Phillies: Research on climate and climate change represents an enormous effort by thousands of people. Vast computer facilities exist primarily to study climate change. Billions of dollars are spent to deploy specialized earth satellites and other scientific instruments to study our atmosphere. Polar expeditions set forth, at significant risk to the lives of participants, to examine arctic ice conditions.
What about the question “When our weather reporter’s can’t get tomorrow’s temperature right, it’s difficult to believe that global warming can be predicted, isn’t it?” For almost all academic scientists, the reward of scientific research is almost entirely the personal satisfaction of untangling a scientific puzzle. If there were no hope of predicting climate accurately, wouldn’t real scientists have noticed, and transferred their work elsewhere?
The answer, of course, is that it is actually almost infinitely easier to predict climate than it is to predict the weather. Why?
It’s actually very simple. To predict climate, you only need to predict odds accurately, and it’s much easier to predict odds than to predict results. If I roll a quality Las Vegas die, the odds are very exactly one in six that I will roll a “two”. If I roll that die 600 times, I will roll 'two' a hundred or so times. If you try to predict whether you will roll a 'two' on your very next roll, well, that’s a lot harder, isn’t it? For the same reason, predicting climate is a lot easier than predicting weather.
In dealing with pollution, litigation can make sense if there is a single source that does a lot of damage to specifically identifiable people. If the local power company decides to save money on disposing of clinker ash by dumping ten tons of it on my front lawn, the responsible party is identifiable, the repair costs are identifiable, and the responsible party’s pockets are deep enough to support litigation.
In the global warming case, the responsible parties are everyone mining or using any fossil fuel or any process that vents methane into the air, the persons damaged include almost everyone, and the cost of assessing responsibility is astronomical. You have around the world several billion damaged parties, each with different facts of their cases requiring separate adjudication, against a similar number of differenced defendants. That’s trillions or potential lawsuits.
Where do you find the lawyers? Furthermore, for most of the injured parties, money is not the issue. They don’t want money, they want an ozone layer. For this sort of diffuse case, the litigation-restitution approach is completely unworkable.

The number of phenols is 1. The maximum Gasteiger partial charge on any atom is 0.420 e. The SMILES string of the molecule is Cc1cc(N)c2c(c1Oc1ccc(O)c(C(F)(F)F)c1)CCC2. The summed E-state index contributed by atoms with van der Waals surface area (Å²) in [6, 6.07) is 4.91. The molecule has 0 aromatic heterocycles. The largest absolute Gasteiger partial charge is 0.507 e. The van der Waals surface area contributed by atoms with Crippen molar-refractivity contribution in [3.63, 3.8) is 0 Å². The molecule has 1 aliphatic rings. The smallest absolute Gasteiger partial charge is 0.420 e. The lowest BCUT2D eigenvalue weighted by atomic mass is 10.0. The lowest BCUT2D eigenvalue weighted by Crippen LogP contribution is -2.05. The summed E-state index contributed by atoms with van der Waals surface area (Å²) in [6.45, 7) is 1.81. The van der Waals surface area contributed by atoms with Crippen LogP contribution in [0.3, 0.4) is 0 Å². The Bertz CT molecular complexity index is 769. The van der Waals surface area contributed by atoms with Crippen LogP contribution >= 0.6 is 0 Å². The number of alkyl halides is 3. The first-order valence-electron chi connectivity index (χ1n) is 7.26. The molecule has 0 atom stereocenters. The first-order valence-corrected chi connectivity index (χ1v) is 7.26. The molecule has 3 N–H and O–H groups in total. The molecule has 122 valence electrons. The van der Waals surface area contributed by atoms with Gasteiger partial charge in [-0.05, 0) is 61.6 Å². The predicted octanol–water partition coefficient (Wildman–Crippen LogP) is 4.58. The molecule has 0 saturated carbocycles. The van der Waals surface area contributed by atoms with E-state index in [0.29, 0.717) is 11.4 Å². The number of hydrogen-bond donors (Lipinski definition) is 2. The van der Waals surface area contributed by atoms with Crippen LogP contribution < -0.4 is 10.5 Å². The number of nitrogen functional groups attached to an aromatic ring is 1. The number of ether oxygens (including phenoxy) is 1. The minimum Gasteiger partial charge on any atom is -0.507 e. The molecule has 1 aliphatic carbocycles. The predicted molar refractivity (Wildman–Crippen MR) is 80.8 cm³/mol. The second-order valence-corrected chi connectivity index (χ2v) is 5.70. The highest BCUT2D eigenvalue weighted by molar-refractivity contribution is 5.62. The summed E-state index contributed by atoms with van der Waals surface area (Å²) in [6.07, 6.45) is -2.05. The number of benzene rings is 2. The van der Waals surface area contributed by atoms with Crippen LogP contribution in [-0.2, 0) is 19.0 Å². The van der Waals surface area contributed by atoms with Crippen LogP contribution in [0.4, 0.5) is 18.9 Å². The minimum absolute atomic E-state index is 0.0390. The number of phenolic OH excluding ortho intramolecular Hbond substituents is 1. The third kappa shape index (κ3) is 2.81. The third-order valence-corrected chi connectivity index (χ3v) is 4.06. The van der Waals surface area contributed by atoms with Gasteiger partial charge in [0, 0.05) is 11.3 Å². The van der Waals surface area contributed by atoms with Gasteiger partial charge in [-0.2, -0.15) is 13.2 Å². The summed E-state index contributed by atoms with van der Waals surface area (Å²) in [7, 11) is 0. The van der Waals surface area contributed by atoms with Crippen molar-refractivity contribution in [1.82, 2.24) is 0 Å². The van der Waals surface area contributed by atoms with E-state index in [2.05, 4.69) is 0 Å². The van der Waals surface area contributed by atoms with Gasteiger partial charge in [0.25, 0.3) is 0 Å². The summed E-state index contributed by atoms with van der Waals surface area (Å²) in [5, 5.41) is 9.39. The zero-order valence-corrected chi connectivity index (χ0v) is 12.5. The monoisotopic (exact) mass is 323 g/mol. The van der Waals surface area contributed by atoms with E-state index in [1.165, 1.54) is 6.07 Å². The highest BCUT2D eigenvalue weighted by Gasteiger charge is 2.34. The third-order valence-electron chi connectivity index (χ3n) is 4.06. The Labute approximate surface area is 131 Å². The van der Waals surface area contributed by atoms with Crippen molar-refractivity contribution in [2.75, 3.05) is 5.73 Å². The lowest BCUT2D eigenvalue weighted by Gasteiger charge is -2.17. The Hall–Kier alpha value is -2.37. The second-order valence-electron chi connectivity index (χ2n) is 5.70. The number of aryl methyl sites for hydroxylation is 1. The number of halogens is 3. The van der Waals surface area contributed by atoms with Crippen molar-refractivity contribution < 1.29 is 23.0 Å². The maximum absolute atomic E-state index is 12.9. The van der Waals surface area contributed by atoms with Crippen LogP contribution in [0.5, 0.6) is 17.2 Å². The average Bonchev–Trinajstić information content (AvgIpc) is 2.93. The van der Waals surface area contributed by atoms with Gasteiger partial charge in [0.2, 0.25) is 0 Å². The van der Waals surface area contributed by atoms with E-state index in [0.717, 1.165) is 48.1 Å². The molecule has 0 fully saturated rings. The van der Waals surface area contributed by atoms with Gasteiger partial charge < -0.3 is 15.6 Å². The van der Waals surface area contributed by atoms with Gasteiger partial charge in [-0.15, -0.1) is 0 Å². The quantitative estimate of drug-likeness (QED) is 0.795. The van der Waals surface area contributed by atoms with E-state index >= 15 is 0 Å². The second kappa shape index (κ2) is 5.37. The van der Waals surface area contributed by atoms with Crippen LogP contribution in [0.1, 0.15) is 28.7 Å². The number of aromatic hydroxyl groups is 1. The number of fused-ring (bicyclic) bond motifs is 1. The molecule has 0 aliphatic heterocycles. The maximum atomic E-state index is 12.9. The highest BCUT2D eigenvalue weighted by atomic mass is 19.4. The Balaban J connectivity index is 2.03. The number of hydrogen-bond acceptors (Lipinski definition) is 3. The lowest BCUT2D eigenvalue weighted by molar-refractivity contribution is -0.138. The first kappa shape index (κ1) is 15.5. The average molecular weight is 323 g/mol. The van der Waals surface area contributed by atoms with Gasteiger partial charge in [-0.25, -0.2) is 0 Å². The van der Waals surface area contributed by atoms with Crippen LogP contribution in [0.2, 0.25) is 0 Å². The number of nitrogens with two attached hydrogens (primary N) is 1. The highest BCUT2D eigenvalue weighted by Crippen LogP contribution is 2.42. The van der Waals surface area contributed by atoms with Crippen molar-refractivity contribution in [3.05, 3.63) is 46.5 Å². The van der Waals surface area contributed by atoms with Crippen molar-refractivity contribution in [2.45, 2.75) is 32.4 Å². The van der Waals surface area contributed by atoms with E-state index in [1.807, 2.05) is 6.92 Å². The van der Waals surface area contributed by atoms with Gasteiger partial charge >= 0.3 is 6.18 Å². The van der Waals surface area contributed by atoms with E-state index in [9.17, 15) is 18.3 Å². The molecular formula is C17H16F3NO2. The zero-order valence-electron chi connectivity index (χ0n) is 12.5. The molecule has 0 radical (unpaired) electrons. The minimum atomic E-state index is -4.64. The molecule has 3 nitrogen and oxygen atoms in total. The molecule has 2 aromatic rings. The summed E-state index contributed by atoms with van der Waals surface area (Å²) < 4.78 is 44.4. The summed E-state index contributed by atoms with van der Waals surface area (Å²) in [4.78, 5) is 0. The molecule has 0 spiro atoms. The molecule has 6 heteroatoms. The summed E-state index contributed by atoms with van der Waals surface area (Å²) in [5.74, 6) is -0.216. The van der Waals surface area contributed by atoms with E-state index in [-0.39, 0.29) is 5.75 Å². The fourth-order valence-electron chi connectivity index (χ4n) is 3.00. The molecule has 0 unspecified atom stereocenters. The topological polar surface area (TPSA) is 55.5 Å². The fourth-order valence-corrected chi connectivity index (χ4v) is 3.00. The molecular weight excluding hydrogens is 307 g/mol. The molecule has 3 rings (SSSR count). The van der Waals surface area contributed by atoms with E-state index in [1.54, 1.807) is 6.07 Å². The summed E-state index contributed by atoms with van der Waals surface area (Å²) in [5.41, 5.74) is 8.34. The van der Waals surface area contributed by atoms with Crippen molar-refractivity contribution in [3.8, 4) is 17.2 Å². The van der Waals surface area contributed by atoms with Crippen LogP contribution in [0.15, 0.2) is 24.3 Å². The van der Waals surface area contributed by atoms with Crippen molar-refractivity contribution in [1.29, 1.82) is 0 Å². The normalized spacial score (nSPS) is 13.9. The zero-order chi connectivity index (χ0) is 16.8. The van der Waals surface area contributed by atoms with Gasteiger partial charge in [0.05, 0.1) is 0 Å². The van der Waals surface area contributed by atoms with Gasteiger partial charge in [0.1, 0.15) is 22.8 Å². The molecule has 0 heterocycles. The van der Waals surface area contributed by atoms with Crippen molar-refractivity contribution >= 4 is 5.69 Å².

How do we deal with global pollution? (page 30)
Ruwart: Thankfully, most pollution does more local than international damage, thereby discouraging polluters. For example, governments try to prevent Chernobyl-type accidents because their local population is put at greater risk than the international community. The country that polluted the oceans enough to cause global damage, for example, would destroy its own fishing first. The country that polluted its own air enough to disturb other nations would asphyxiate its own population in the process. Thus, global pollution is a highly unlikely event.
Phillies: While our understanding of atmospheric chemistry and its effects on meteorology has advanced considerably in the last decade, it remains clear that individual countries have created and are creating global atmospheric pollution.
A simple example of global atmospheric pollution is supplied by the chlorofluorocarbons, substances that are nearly inert and harmless on the ground. These safe, harmless materials were once manufactured all around the world. When transported to the stratosphere and brought in contact with stratospheric ice crystals, these substances had a catastrophic effect on the ozone layer near the poles. The effect is only now coming under control, as a result of rigorous planet-wide treaty restrictions on CFC production.
Similarly, there is massive evidence that the current global changes in climate are being driven in considerable part by man-made releases of carbon dioxide and methane. The huge increases in energy consumption in China, India, and Russia lead to matching increases in production of carbon dioxide. Fortunately, there is appreciable evidence that natural law will do what legislative law has not, namely the supplies of oil and coal will be exhausted before atmospheric carbon dioxide reaches levels vastly higher than those now encountered.
In the atmosphere, levels of carbon dioxide and methane are essentially never harmful to local populations. However, rising ocean levels are causing property protection questions along the coast. An increase of a foot or two in sea level is really bad if your home started a foot or two above sea level.